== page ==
Secondary choroidal neovascularization due to choroidal osteoma after 9 years follow-up.

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Choroidal osteoma is a benign intraocular tumor that can increase risk of developing choroidal neovascularization. The visual prognosis is influenced by the tumor location, decalcification status, overlying RPE atrophy, presence of choroidal neovascularization, persistence of subretinal fluid and occurrence of subretinal hemorrhages.The authors present a 40-year-old woman diagnosed with choroidal osteoma of the right eye. Her best corrected visual acuity was 12/20 but decreased to 5/20 due to secondary choroidal neovascularization after 8 years follow up. Fundus examination revealed an enlarged choroidal osteoma in most margins at posterior pole with schistose hemorrhage beside macula. Optical coherence tomography angiography revealed unique features in the vascular changes of choroidal neovascularization in choroidal osteoma in the outer retinal layer and choroid capillary layers, and subretinal neovascularization. Indocyanine green fluorescence angiography showed there was hypo-fluorescence at the peripapillary with faint hyper-fluorescence at the macular, corresponding to the location on the fundus photograph. The patient received 3 injections of intravitreal ranibizumab. After 1 year follow up, her visual acuity of the right eye was 18/20 and the CNV had regressed.We present the findings and treatment of a case of choroidal osteoma with secondary choroidal neovascularization. Optical coherence tomography angiography combined with FFA and ICGA is used to analysis the characteristics of secondary choroidal neovascularization. Optical coherence tomography angiography can reveal some unique characteristics in the vascular changes compared to fundus fluorescein angiography.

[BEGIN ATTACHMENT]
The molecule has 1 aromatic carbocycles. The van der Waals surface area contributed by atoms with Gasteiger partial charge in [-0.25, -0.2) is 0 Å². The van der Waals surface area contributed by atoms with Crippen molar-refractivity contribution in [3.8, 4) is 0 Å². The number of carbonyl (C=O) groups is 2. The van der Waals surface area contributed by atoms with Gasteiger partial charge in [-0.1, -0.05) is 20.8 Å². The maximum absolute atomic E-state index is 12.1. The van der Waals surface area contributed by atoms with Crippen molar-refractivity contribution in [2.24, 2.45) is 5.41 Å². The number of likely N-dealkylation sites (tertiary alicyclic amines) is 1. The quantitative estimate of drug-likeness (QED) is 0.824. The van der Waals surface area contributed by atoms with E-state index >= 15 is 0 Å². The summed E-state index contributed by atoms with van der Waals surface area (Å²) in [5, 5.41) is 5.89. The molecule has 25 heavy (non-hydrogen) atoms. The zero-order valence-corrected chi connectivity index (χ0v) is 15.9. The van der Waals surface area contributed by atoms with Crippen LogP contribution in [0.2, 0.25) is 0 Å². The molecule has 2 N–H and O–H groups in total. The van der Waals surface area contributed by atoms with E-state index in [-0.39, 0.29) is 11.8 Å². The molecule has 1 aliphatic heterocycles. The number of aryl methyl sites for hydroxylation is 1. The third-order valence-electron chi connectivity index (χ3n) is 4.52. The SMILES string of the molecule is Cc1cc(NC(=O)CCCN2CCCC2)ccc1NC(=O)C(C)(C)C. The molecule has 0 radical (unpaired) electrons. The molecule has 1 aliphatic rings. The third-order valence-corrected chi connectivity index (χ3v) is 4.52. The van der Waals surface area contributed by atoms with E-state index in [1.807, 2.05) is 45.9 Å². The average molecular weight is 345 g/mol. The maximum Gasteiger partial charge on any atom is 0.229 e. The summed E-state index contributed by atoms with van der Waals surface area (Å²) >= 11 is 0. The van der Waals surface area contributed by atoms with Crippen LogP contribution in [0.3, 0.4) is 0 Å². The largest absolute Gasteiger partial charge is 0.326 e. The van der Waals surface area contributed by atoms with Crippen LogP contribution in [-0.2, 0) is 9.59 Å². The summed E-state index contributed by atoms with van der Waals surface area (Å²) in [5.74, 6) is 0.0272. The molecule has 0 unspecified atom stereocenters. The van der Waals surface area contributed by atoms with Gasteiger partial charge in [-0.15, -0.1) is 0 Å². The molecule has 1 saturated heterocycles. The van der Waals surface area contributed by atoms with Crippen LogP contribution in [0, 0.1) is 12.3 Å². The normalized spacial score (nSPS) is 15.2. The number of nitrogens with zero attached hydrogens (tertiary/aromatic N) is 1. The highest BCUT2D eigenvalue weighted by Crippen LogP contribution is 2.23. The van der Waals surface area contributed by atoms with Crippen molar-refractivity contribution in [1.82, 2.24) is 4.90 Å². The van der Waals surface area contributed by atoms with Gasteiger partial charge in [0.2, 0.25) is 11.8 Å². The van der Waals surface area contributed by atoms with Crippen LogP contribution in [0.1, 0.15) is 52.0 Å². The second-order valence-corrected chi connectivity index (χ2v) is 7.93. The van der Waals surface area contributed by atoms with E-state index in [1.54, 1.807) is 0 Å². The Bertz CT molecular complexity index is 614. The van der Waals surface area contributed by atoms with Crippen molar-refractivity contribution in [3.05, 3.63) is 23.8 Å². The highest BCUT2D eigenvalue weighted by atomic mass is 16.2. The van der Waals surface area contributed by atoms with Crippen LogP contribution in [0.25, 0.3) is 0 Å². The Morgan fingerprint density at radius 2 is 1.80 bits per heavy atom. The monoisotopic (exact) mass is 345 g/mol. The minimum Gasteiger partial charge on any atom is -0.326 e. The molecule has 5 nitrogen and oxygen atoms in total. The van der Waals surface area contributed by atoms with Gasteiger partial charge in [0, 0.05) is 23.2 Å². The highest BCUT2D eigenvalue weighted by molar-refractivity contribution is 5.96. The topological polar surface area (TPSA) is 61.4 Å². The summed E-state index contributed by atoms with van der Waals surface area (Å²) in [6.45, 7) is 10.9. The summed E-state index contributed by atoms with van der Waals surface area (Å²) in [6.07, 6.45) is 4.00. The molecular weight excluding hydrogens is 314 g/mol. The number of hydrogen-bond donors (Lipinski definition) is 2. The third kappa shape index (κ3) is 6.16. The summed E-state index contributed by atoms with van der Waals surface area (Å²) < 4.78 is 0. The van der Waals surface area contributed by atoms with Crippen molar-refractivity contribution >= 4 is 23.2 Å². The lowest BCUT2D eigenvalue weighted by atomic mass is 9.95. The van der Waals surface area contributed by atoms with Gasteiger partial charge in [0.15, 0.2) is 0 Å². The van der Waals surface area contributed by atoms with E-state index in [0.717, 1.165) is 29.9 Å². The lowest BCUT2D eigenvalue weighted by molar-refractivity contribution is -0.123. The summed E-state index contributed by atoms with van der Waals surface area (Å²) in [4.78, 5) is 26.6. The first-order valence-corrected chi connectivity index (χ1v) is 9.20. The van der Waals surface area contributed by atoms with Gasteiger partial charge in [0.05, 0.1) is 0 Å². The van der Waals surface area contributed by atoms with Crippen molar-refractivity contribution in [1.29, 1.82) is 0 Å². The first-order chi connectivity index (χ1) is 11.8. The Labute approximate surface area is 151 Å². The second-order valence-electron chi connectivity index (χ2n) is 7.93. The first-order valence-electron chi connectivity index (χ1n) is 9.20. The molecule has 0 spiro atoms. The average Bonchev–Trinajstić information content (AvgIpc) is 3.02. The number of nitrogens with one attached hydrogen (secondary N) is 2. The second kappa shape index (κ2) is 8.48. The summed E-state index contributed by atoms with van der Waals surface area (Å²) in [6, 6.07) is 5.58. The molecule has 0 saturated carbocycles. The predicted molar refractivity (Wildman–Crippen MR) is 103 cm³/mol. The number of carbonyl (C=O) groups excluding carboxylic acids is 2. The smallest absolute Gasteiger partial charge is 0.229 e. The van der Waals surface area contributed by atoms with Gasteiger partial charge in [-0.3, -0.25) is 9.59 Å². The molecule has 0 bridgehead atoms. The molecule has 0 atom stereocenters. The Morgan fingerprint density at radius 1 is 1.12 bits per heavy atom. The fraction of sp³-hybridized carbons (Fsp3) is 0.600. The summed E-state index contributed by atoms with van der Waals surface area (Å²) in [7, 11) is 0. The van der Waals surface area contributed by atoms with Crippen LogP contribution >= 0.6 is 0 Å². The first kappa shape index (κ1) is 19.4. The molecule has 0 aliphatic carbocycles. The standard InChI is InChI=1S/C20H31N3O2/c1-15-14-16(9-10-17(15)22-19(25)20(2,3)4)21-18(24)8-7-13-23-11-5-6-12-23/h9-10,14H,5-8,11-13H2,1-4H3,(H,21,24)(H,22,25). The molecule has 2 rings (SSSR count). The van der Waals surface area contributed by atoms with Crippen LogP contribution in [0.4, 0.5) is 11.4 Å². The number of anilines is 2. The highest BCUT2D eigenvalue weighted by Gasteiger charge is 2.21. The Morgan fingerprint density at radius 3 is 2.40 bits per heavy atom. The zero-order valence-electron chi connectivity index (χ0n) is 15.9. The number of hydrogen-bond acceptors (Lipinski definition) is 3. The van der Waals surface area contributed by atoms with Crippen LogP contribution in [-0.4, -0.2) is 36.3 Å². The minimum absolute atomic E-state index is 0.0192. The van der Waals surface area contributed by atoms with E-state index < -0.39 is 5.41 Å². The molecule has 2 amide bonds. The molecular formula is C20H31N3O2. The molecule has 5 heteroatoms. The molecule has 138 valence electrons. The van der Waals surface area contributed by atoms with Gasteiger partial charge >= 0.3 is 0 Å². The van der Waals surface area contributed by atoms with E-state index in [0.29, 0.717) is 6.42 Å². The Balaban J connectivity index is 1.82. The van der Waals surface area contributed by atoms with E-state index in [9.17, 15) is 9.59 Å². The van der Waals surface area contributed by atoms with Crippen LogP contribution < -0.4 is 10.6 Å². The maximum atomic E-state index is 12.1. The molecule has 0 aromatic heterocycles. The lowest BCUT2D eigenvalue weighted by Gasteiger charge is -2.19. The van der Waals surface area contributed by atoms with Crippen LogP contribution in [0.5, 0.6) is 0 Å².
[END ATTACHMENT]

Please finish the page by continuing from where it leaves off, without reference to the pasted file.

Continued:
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Authors: Yun Zhang, Jia Fang, Shixin Zhao, Xiangjun She, Jun Wang, Lijun Shen